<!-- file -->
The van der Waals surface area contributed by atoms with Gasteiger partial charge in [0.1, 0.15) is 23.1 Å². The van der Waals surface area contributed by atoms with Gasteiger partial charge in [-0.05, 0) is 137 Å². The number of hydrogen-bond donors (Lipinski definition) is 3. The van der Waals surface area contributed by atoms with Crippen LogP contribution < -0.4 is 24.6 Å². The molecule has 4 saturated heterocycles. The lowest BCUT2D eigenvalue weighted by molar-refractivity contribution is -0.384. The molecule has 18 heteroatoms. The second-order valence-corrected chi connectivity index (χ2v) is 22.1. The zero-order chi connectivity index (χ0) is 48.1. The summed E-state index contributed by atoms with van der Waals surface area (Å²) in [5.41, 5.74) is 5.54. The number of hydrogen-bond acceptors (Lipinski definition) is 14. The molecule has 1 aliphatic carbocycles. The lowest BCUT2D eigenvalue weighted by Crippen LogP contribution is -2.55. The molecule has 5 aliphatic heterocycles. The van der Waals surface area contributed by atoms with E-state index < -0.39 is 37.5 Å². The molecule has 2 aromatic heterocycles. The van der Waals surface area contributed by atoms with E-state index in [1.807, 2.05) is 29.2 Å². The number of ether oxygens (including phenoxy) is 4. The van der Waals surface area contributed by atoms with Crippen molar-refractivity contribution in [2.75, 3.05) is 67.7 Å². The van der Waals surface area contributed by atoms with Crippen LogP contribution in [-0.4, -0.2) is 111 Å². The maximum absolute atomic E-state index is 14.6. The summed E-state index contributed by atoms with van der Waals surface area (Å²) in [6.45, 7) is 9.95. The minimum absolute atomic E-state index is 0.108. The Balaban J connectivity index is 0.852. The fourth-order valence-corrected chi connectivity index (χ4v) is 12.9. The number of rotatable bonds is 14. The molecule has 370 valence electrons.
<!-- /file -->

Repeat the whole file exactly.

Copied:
The van der Waals surface area contributed by atoms with Gasteiger partial charge in [0.1, 0.15) is 23.1 Å². The van der Waals surface area contributed by atoms with Gasteiger partial charge in [-0.05, 0) is 137 Å². The number of hydrogen-bond donors (Lipinski definition) is 3. The van der Waals surface area contributed by atoms with Crippen LogP contribution < -0.4 is 24.6 Å². The molecule has 4 saturated heterocycles. The lowest BCUT2D eigenvalue weighted by molar-refractivity contribution is -0.384. The molecule has 18 heteroatoms. The second-order valence-corrected chi connectivity index (χ2v) is 22.1. The zero-order chi connectivity index (χ0) is 48.1. The summed E-state index contributed by atoms with van der Waals surface area (Å²) in [5.41, 5.74) is 5.54. The number of hydrogen-bond acceptors (Lipinski definition) is 14. The molecule has 1 aliphatic carbocycles. The lowest BCUT2D eigenvalue weighted by Crippen LogP contribution is -2.55. The molecule has 5 aliphatic heterocycles. The van der Waals surface area contributed by atoms with E-state index < -0.39 is 37.5 Å². The molecule has 2 aromatic heterocycles. The van der Waals surface area contributed by atoms with E-state index in [1.807, 2.05) is 29.2 Å². The number of ether oxygens (including phenoxy) is 4. The van der Waals surface area contributed by atoms with Crippen molar-refractivity contribution in [2.75, 3.05) is 67.7 Å². The van der Waals surface area contributed by atoms with Crippen LogP contribution in [-0.4, -0.2) is 111 Å². The maximum absolute atomic E-state index is 14.6. The summed E-state index contributed by atoms with van der Waals surface area (Å²) in [6.45, 7) is 9.95. The minimum absolute atomic E-state index is 0.108. The Balaban J connectivity index is 0.852. The fourth-order valence-corrected chi connectivity index (χ4v) is 12.9. The number of rotatable bonds is 14. The molecule has 370 valence electrons.